The first Bitcoin block (the so-called Genesis block) was generated in 2009, and as Taylor Gerring noticed in the Ethereum blog recollecting the beginning of the blockchain era, “What began as a cypherpunk dream had blossomed into an industry”. Since those days more that 1000 cryptocoins along with numerous online exchanges have appeared. Some States officially accepted Bitcoin as a legal currency, some acknowledged Bitcoin’s right to exist only. However, many countries are still resisting cryptocurrency considering it a threat to their national financial systems. For example, Ukrainian Government has not announced Bitcoin legal yet while in fact this country is one of the silent world leaders in the digital currency movement. The legality of Bitcoin throughout the world can be checked here.
When the ownership matters
Some may wonder whether cryptocurrencies are similar to the well-known centralized e-money systems such as WebMoney, Payoneer, PayPal, and eCash. The latter also provide payments to the end users directly or via third party digital currency exchangers and mobile digital wallets. Besides, the global digital giants such as Apple, Samsung, and Google offer their users the cashless payment opportunities embedded in their gadgets via the ApplePay-like services. In doing so, Apple is ahead of others with the newest iOS 11 feature of peer-to-peer payments accessible via iMessage. However, the apparent similarity disappears when it comes to the entities who control the above-mentioned systems. Irrespective of the type of their owners (a bank, a hardware vendor, or any other particular entity) all of them are the centralized systems that can be switched off, suspended, and even eliminated when something wrong happens with their owners. In contrast, cryptocurrencies like Bitcoin and Ether are controlled by nobody and by everyone at the same time. The very nature of the distributed blockchain technology makes cryptocoins invulnerable to any deliberate elimination. In order to control Bitcoin, for example, it is necessary to gain more than 51% of all computation power applied to generation of all existing Bitcoins. This is prohibitively expensive and even hardly possible from the technical standpoint. Describing such a crucial advantage of the blockchain technology the Lykke Exchange white paper stands that this “… is a great platform to build other services on top, as it is an independent technology without any vendor lock-in or other entity behind it that might abuse it one day to further their strategic agenda. Examples of other such decentralized technologies that serve as a platform for others to build on are Linux, Email, or the Internet».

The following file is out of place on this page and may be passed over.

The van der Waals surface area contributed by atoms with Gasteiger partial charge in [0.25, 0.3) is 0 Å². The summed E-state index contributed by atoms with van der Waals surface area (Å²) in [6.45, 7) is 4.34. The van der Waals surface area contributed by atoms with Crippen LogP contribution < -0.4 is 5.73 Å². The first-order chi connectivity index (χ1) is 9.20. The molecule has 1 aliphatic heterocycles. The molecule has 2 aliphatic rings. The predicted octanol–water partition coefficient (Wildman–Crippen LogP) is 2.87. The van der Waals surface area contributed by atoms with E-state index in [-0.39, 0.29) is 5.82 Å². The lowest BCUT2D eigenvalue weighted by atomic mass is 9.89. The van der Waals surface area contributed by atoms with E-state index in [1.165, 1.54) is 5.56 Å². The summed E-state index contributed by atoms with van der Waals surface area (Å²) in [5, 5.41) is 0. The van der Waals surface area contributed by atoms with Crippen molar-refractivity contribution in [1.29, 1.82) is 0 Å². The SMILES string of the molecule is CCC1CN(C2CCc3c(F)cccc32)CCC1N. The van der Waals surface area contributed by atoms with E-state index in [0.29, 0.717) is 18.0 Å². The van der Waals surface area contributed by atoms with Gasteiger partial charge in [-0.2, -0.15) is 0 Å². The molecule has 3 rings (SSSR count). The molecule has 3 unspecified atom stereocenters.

Besides their distributed nature, another advantage of cryptocurrencies lies in the tamper-proof method all the transactions are encrypted with. Mathematics is a stubborn thing as such where two plus two is always four. Nonetheless, the hash function in which transactions of a blockchain are packed (the most popular secure hash algorithm is SHA 256) is a real godsend making any backward calculations impossible. It means that nobody can forge cryptocurrency neither falsify a blockchain transaction. Such an ancient activity as counterfeiting has outlived its usefulness with regard to cryptocoins. That means a lot when it comes to money. But the most exciting peculiarity of a cryptocurrency is, of course, the possibility of emitting it by all who wish. The cryptocurrency creation is called mining (an implicit allusion to gold or diamond mining) when hash function calculations are performed by the miners’ computers in accordance with a certain protocol in order to be rewarded with cryptocoins.
It seems that even the most general description we are giving in the present post can hint at why many financial bigwigs are paying their close attention to cryptocurrencies - investors are looking for safe havens for their assets with understanding that there is no enough gold for everybody. However, there are two sides to any coin: cryptocurrency is only one of many other attractive opportunities that the distributed ledger technology (DLT) can offer. How to make any elections absolutely fair, why decentralized apps have no limits, what kind of social media is beyond any censorship, why passwords are obsolete, what advantages could tokens give to Jack Ma — all these issues along with many other promising aspects of DLT will be discussed in our next posts. Don’t miss, to be continued.